Why are there 168 automorphisms? There are lots of ways to prove this. One method is to use the construction of the projective plane as a projection of three-space onto a surface. For the Fano plane, you can imagine beams of light, from a light source at (0,0,0), pointing in directions (1,1,1), (1,1,0), (1,0,1), (0,1,1), (1,0,0), (0,1,0), (0,0,1), "projected" on to the surface of a sphere. To see where these beams of light hit the sphere, you just scale so they have length 1. You get a configuration of 7 points. Now when you flatten this out, you can get a picture like the triangle with the seven points, shown below. For the Fano plane, we just take the numbers 0 and 1 in our coordinates. For the Fano plane we work modulo 2, so 1+1=0. For other projective planes, we might take a different set of numbers (or use a different construction).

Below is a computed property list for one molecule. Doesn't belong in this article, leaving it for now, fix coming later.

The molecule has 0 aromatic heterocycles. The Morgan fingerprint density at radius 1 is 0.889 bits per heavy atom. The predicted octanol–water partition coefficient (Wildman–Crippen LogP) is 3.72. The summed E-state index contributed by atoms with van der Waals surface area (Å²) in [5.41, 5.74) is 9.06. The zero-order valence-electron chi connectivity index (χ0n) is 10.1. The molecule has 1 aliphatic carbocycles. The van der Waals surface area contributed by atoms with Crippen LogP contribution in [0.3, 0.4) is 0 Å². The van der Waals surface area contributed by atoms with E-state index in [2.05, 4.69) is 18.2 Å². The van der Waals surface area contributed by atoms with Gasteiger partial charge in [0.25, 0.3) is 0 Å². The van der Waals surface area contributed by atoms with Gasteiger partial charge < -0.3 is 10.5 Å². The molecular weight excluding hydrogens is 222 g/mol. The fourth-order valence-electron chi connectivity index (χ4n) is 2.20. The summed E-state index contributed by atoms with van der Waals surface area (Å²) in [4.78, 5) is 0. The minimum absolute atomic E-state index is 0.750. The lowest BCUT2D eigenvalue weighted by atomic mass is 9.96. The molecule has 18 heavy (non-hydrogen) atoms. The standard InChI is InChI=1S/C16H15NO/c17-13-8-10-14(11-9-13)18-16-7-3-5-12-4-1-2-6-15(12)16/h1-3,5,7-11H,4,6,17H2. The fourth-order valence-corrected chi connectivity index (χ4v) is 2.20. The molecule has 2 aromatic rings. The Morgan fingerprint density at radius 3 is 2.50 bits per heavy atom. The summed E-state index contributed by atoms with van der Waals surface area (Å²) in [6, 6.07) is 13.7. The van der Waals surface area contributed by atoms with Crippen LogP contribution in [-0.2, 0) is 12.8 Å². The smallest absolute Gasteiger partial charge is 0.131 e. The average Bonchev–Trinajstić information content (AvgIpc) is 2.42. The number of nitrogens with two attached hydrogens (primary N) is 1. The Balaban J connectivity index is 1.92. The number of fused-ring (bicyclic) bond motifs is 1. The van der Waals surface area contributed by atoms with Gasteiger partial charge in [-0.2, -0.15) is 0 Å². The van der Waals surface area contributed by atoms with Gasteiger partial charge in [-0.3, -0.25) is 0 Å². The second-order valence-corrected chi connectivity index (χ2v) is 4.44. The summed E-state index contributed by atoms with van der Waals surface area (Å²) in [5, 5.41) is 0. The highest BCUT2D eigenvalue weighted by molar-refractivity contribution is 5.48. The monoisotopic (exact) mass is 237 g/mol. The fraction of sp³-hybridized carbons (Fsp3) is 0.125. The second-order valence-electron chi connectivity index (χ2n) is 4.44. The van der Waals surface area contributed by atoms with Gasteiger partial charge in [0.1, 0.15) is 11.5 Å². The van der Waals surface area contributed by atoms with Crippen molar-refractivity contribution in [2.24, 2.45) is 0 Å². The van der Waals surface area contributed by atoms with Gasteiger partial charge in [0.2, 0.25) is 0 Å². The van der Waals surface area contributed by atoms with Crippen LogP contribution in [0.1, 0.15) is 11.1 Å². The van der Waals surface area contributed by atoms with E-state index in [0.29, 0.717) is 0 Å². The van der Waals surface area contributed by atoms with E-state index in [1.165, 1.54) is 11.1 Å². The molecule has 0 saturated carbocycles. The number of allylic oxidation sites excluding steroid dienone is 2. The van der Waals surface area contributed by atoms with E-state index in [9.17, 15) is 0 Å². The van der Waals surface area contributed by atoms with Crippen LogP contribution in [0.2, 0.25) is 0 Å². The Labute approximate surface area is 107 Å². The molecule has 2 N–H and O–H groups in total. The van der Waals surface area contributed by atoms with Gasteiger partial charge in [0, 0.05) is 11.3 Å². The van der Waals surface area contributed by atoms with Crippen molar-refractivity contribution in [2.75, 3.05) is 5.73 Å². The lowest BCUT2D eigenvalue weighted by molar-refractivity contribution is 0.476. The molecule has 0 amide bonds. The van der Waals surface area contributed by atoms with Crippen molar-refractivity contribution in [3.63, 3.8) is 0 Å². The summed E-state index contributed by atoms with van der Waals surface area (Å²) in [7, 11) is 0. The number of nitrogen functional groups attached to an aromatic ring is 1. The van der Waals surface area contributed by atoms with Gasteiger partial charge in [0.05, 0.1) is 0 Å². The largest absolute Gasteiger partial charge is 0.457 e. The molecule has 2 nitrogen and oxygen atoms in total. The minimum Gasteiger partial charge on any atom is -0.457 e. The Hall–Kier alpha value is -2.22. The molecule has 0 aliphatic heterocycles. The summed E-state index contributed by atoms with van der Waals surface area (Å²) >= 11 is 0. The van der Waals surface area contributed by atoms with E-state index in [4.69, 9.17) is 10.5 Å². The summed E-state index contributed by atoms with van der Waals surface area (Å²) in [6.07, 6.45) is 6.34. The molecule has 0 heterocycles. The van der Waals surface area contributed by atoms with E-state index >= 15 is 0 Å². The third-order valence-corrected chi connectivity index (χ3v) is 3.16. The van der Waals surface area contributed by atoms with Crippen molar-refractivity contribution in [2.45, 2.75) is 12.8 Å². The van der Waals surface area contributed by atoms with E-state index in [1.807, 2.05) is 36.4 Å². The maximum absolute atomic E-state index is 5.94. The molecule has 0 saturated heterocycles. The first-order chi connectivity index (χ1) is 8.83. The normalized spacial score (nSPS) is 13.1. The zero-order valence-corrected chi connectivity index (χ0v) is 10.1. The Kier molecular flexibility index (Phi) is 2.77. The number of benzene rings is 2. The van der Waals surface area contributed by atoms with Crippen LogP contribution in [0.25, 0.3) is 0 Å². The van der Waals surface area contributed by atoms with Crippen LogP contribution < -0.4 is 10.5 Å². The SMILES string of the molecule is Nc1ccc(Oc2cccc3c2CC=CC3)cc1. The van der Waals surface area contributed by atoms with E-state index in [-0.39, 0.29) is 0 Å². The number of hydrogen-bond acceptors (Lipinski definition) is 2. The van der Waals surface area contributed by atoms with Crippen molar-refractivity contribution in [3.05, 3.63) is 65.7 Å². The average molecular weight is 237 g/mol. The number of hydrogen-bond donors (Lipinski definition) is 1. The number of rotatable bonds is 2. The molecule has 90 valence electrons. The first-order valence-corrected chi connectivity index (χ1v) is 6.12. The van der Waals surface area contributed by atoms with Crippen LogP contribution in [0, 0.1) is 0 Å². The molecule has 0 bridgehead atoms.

The automorphisms can be interpreted as certain linear maps of three space. These will permute the beams of light, and so permute the points. Linear maps means scaling, rotating, and also reflecting, stretching and shearing maps. But in order to be an automorphism, you have to map the set of these 7 points to itself. Since we're working modulo 2, any 3 by 3 integer matrix, with entries 0 and 1 will map from these points to these points, together with (0,0,0). We don't want to map a point to (0,0,0), since this is not on the sphere. So (rank nullity theorem), we need that the matrix is invertible. One way to check that the matrix is invertible is to check that it maps a basis to another basis. The columns of the matrix correspond to the images of (1,0,0), (0,1,0), (0,0,1). We just want to map these to other sets of three of the seven points, which will form a basis provided they are not colinear. I.e., they form the vertices of a triangle, and don't lie on a straight line (we have to interpret the circle in the figure as a line when we're working mod 2; it's given by x+y+z=0 mod 2).